“I’m only human,” Sarah says as an excuse for her infidelity. Why is Sarah telling Claire this intimate secret? Because, as Sarah explains, she’ll probably never see Claire again either. It’s the kind of realistic dialogue that makes the people believable in “The Stylist” screenplay, which was written by Gevargizian, Eric Havens and Eric Stolze.
Sarah and Claire end up being the last people in the salon as it closes for the night. And then, Claire’s true nature comes out. The glass of wine that Sarah was drinking had been spiked by Claire. Whatever drug was in that wine has now kicked in and Sarah has passed out. Claire then takes a knife and removes Sarah’s scalp. The scalping is shown and heard in all of its gruesome details.
The movie doesn’t show what Claire does with Sarah’s body, because it does show what Claire has done with the scalp when Claire is at home. In a candle-lit room filled with a giant mirror, Claire wears the scalp and mimics the conversation that she had with Sarah, almost as if she’s reliving it but also playing the role of Sarah. It soon becomes clear that more than just wanting killing Sarah and taking her scalp, Claire also wants some piece of this woman’s life, however fleeting that feeling might be.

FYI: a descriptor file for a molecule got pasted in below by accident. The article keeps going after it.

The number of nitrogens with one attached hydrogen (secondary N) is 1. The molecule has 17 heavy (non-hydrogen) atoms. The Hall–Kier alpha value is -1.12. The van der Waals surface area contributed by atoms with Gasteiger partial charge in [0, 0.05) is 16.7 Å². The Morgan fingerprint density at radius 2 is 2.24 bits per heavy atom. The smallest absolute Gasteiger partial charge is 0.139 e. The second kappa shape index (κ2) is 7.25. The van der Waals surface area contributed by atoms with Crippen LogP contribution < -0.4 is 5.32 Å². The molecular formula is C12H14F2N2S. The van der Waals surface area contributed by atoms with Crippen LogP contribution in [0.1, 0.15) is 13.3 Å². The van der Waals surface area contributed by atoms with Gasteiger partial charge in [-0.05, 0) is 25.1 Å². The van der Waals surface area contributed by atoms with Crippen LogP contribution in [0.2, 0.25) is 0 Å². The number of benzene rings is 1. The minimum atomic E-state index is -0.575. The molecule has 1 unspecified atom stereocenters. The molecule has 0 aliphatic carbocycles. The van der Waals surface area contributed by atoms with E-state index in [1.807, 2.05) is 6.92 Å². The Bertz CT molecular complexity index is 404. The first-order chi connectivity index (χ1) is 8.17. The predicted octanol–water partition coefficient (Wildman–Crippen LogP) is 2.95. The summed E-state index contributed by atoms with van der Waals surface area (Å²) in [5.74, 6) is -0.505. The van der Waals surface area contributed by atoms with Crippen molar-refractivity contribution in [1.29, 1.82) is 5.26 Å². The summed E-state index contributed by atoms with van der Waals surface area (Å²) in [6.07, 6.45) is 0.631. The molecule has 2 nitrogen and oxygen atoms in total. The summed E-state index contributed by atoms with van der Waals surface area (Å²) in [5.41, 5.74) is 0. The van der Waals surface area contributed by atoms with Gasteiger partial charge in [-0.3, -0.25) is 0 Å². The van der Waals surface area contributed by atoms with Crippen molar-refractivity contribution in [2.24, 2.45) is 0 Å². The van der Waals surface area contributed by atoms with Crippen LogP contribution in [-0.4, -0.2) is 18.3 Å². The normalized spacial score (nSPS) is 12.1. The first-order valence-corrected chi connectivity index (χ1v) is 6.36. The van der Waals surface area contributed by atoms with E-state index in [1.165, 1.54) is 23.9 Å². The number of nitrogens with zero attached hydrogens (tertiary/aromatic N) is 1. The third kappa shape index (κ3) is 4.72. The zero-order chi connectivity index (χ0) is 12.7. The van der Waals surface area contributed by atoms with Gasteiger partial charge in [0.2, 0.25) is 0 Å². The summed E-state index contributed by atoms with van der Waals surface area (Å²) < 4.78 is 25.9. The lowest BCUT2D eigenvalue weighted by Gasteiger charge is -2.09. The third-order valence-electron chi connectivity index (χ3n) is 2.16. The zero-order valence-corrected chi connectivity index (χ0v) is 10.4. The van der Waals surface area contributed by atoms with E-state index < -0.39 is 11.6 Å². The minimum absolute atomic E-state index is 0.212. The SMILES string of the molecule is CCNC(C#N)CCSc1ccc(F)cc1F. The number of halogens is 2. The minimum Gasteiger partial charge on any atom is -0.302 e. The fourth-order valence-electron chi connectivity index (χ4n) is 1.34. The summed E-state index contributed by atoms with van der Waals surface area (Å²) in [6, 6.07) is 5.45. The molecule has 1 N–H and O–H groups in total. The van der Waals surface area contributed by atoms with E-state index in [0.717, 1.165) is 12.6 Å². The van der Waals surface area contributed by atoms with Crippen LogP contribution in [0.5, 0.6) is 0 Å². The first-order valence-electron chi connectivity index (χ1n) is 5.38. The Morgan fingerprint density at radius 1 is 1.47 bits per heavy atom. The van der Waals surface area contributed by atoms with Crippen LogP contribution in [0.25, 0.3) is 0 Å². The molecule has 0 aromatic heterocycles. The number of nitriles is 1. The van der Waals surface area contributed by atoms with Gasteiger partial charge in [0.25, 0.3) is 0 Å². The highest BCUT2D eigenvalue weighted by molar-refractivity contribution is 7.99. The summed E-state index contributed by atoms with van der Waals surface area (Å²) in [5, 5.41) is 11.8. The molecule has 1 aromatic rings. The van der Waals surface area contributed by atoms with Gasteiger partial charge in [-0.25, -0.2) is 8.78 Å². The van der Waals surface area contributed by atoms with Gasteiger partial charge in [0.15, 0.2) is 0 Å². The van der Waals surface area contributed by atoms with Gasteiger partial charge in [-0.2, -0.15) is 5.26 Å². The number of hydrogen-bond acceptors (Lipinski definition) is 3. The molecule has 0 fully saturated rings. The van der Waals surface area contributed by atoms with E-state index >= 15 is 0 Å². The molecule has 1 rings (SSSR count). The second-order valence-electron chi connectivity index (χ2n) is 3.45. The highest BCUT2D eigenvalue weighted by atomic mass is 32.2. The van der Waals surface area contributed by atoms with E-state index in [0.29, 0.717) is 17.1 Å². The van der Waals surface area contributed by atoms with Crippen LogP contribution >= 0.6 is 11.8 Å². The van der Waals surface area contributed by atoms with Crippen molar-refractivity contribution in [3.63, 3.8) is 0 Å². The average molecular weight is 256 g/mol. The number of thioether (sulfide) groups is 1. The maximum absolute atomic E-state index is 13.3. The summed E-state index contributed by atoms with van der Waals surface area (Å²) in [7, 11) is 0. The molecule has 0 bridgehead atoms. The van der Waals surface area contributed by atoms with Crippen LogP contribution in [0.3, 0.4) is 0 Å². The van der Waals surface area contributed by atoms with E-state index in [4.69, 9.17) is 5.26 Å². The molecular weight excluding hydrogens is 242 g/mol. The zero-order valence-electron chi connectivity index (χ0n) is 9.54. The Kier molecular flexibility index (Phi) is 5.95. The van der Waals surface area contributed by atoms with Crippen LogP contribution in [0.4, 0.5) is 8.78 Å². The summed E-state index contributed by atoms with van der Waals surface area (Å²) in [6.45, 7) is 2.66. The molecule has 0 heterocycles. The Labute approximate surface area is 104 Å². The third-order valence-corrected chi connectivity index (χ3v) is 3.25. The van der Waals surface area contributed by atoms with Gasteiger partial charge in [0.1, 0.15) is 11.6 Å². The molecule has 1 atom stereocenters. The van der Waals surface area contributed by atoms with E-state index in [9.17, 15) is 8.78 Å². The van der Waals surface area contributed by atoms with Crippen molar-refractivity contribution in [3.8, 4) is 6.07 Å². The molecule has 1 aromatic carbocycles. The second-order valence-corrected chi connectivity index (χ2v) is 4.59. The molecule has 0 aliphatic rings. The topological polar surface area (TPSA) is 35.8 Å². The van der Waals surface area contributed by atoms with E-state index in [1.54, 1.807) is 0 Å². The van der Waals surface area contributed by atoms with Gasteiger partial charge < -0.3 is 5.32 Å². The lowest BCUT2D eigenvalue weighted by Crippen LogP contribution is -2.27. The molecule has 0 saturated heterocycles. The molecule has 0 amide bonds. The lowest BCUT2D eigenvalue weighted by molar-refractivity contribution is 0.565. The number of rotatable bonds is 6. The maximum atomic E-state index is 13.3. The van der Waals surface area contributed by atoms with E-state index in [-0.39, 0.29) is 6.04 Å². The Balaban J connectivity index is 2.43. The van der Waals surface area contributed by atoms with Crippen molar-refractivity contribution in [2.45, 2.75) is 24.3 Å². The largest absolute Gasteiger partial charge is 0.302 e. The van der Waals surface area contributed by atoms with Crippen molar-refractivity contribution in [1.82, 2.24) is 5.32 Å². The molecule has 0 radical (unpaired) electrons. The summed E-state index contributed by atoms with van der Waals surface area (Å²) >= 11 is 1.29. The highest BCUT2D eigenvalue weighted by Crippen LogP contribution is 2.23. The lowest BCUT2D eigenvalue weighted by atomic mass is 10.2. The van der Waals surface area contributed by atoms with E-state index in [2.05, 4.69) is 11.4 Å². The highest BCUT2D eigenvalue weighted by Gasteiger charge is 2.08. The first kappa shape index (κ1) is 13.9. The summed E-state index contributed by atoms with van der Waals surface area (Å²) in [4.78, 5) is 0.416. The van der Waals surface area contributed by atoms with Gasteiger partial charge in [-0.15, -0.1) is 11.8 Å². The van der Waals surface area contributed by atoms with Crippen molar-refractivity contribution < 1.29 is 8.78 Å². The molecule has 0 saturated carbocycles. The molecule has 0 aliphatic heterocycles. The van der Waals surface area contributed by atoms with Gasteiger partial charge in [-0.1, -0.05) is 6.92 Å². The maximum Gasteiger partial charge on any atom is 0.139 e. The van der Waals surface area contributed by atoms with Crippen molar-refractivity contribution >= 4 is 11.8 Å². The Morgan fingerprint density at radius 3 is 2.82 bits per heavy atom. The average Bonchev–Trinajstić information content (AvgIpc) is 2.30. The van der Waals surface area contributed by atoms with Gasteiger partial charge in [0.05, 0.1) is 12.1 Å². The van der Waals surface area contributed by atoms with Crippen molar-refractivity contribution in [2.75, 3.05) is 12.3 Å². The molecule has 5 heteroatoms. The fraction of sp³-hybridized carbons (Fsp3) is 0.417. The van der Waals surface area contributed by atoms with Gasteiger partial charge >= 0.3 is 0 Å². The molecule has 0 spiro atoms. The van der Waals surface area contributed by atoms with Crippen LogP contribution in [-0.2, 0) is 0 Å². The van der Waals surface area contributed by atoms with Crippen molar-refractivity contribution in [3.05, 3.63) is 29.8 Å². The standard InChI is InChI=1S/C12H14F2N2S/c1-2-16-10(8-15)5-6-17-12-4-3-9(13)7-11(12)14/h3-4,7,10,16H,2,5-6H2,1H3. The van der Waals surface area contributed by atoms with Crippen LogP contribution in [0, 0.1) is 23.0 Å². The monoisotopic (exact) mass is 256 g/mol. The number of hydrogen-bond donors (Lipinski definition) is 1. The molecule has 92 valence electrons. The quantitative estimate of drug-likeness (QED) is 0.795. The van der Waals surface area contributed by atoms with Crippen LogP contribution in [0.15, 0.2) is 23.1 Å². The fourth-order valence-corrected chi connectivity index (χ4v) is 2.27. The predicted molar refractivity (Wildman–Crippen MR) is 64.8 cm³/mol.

The rest of the movie show’s Claire going on a killing spree where she collects her female victims’ scalps. She’s careful enough to hide the bodies so that it’s a mystery over whether or not the women are missing or dead. And she does quite a bit of stalking of potential victims while having various private meltdowns in her home and in her car.
Claire is able to maintain a façade that everything is normal in her life. However, viewers might notice that she has some kind of obsessive-compulsive disorder, because it bothers her to do anything out of her routine. When she waits in line at her favorite coffee shop the day after she killed Sarah, Claire notices that there’s a speck of Sarah’s blood on one of Claire’s shoes.
The speck is only something Sarah can see, but the sight of it bothers her so much that she becomes agitated while she’s waiting in line and tries to use her other foot to scrape off the blood. The behind-the-counter barista named Dawn (played by Sarah McGuire) notices that something is bothering Claire, who tries to act like she’s just having a bad day. Another sign of her obsessive compulsiveness: The barista knows exactly what Claire is going to order, because she orders the same thing every time she’s in the coffee ship.